Among the unique attributes of the Maestro planter are its large frame, standard fertilizer system, continuous hydraulic down pressure and electronic seed-metering system.
First reports come from the field on Horsch’s Maestro
Tight planting windows require a machine with enough speed and seed capacity to get the job done right. That’s where early adopters say Horsch’s Maestro planter pushes the throttle forward.
It travels at high speeds; boasts a large-scale frame, center-fill seed hopper and fertilizer tank; provides precise seeding with an electronic metering system; and features a hydraulics system that maintains down pressure across the row units with enough flexibility to keep components from snapping in rough terrain.
"My corn plants are all identical in height—same size stalks," says Justin Heinle, who grows 17,000 acres of corn, sunflowers and spring wheat with his dad and brother near the North Dakota cities of Hebron, Hazen and Bismarck. "It does a wonderful job of placing the seed precisely."
Coming off of its first planting season in the U.S., the German-born Maestro planter has been reconfigured for American crop conditions. Farmers are saying it stands out because it is faster, bigger and more accurate than competitive equipment.
In spite of its frame size, the Maestro planter is maneuverable enough to fit into tight spots
"They’re trying to gain market share, so they put all of this innovation in there from the very beginning," notes Doug Goyings, an Ohio farmer who grows 3,300 acres of corn, soybeans and wheat about 35 miles east of Fort Wayne, Ind. He planted his 1,300 acres of corn with a Maestro this year.
Heinle’s dryland ground produced 130 bu. to 150 bu. per acre this year, up 50 bu. or more per acre. Meanwhile, irrigated ground saw at least a 20-bu. bump. To be clear, plentiful rain was a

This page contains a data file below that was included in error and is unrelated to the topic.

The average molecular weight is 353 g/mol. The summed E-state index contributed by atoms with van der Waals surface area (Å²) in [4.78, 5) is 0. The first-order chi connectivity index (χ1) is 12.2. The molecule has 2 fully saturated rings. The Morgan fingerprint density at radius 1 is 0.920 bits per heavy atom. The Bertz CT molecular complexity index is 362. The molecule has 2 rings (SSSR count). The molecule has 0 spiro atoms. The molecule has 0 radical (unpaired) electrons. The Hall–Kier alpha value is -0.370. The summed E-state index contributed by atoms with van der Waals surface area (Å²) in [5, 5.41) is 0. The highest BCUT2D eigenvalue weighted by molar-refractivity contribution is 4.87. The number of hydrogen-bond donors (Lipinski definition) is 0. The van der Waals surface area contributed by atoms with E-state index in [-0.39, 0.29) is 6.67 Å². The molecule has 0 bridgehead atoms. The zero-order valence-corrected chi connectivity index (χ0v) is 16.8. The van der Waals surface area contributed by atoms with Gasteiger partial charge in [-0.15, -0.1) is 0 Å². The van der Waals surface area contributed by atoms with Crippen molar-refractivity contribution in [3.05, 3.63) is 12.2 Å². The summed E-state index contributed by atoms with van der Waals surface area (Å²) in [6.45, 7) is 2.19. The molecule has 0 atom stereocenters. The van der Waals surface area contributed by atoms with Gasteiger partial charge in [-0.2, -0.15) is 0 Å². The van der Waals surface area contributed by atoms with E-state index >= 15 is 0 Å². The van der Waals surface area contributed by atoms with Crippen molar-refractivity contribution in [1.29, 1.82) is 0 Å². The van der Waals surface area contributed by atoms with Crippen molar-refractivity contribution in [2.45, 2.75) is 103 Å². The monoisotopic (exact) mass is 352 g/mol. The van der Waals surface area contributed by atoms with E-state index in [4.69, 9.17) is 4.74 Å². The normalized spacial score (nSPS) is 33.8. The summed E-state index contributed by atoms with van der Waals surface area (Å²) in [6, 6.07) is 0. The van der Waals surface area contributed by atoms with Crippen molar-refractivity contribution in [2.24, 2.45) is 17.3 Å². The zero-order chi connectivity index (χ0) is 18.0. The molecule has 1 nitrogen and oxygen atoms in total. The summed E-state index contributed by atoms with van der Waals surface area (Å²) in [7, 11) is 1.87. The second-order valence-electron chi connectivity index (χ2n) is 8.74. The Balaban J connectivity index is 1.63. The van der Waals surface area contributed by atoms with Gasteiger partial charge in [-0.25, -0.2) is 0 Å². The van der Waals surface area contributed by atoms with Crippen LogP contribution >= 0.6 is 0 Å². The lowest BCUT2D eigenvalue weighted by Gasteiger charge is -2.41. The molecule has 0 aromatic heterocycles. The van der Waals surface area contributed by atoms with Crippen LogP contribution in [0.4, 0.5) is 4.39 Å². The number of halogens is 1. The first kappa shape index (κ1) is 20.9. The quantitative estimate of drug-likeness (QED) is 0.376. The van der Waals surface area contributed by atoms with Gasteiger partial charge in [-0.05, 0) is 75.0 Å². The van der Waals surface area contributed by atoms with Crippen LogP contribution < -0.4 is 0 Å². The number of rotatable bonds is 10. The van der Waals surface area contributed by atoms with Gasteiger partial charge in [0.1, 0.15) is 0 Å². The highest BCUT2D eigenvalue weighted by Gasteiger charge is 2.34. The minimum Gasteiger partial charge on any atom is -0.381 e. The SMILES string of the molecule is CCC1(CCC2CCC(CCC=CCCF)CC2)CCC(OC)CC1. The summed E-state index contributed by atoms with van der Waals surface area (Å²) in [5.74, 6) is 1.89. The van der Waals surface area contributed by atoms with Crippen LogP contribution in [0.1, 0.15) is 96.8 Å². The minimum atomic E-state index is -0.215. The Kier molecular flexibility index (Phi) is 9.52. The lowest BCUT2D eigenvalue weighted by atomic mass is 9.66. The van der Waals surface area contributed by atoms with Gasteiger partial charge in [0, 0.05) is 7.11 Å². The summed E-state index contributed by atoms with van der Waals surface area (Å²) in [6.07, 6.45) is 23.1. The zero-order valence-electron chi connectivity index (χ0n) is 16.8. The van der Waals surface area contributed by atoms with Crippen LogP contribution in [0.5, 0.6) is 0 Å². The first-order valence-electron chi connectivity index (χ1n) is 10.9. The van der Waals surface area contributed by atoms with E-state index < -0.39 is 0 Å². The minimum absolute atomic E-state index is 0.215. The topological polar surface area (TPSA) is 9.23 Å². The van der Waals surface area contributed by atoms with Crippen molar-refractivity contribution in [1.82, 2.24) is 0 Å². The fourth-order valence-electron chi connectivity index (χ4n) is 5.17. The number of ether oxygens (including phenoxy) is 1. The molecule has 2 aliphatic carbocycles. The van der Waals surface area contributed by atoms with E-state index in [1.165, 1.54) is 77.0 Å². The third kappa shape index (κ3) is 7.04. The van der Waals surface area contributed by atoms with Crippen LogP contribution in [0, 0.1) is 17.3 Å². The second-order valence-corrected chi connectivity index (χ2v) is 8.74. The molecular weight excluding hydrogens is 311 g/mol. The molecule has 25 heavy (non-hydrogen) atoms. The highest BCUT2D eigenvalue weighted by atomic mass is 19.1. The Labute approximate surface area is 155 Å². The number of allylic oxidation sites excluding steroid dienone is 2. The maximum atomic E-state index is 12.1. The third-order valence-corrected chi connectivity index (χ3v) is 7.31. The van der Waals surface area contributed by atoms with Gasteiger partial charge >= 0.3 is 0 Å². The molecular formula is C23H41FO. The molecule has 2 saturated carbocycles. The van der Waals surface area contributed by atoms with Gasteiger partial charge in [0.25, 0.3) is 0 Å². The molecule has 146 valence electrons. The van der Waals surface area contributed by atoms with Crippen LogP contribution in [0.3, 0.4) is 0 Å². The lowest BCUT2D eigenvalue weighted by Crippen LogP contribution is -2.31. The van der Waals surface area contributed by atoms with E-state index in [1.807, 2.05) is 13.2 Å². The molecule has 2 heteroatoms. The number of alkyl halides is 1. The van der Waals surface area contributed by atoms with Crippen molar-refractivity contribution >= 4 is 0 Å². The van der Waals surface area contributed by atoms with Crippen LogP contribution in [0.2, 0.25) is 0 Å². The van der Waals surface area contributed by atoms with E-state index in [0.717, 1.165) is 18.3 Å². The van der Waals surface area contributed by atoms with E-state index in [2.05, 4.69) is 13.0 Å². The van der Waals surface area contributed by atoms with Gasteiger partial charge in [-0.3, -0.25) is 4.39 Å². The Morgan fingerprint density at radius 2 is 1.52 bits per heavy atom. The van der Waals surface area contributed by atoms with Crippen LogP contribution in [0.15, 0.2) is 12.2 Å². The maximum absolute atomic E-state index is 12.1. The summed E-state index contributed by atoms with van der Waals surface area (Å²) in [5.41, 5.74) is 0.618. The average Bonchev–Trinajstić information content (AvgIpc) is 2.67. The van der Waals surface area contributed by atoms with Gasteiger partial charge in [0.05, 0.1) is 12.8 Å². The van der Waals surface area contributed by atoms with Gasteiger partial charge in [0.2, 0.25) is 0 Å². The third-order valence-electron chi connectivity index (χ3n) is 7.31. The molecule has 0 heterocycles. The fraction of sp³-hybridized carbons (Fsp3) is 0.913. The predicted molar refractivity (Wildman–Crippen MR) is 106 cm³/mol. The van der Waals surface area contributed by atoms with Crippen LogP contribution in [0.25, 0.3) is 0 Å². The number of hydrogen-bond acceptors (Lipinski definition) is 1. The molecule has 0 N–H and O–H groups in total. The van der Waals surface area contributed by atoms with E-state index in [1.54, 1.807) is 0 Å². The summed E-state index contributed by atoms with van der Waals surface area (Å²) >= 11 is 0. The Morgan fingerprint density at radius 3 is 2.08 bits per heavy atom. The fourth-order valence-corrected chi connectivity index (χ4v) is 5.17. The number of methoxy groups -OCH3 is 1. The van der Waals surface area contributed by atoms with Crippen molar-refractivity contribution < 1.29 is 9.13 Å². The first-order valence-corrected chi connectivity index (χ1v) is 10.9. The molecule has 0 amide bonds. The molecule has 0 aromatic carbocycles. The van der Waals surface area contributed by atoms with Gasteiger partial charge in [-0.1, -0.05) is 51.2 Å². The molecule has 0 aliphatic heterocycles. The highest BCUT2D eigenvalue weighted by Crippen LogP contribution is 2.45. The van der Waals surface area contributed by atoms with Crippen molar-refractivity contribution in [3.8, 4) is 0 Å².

critical part of the equation.
In Ohio, Goyings expects a record corn crop with yields ranging from 185 bu. to 217 bu. per acre.
Field tests. Based on their experiences, the farmers say the Maestro orchestrates an impressive mix of planter attributes that work together to get the crop in the ground for optimized emergence. The machine is available in a 24-row 30" spacing configuration, and more widths and row combinations are planned, says Drew Gerber, sales and marketing product manager for Horsch.
First, the planter is fast. Most farmers can comfortably increase their average speed by 20% to 40% using the Maestro, Gerber explains.
Goyings averaged between 6½ mph to 7 mph, up from his typical 5 mph, using a Challenger MT765D. A tractor of at least 350 hp should be used with the Maestro, Gerber says. Hydraulic needs are approximately 30 gal. per minute, so most newer tractors should have no issues.
Heinle averaged 7 mph to 7½ mph this season, compared with the 5 mph to 5½ mph he used to travel with previous planters. He uses a Challenger MT845C with 450 engine horsepower and says he would have to slow planting speed with a less-powerful tractor.
The Maestro toolbar can be folded up for a transport width of 11'10". Unfolded in field mode, the planter comprises three 8-row sections.
Second, the planter is large. The seed tank holds 140 bu., and the fertilizer tank’s capacity is 1,000 gal., Gerber explains. That allows Heinle to plant 250 acres to 300 acres at a 24,000 plant population without stopping.
For Goyings, it wouldn’t hurt for the center-fill hopper to be smaller. That’s because he uses six varieties of corn seed and doesn’t require as much capacity. At the same time, the unit cleans out nicely so varieties aren’t mixed together in the field.
- December 2013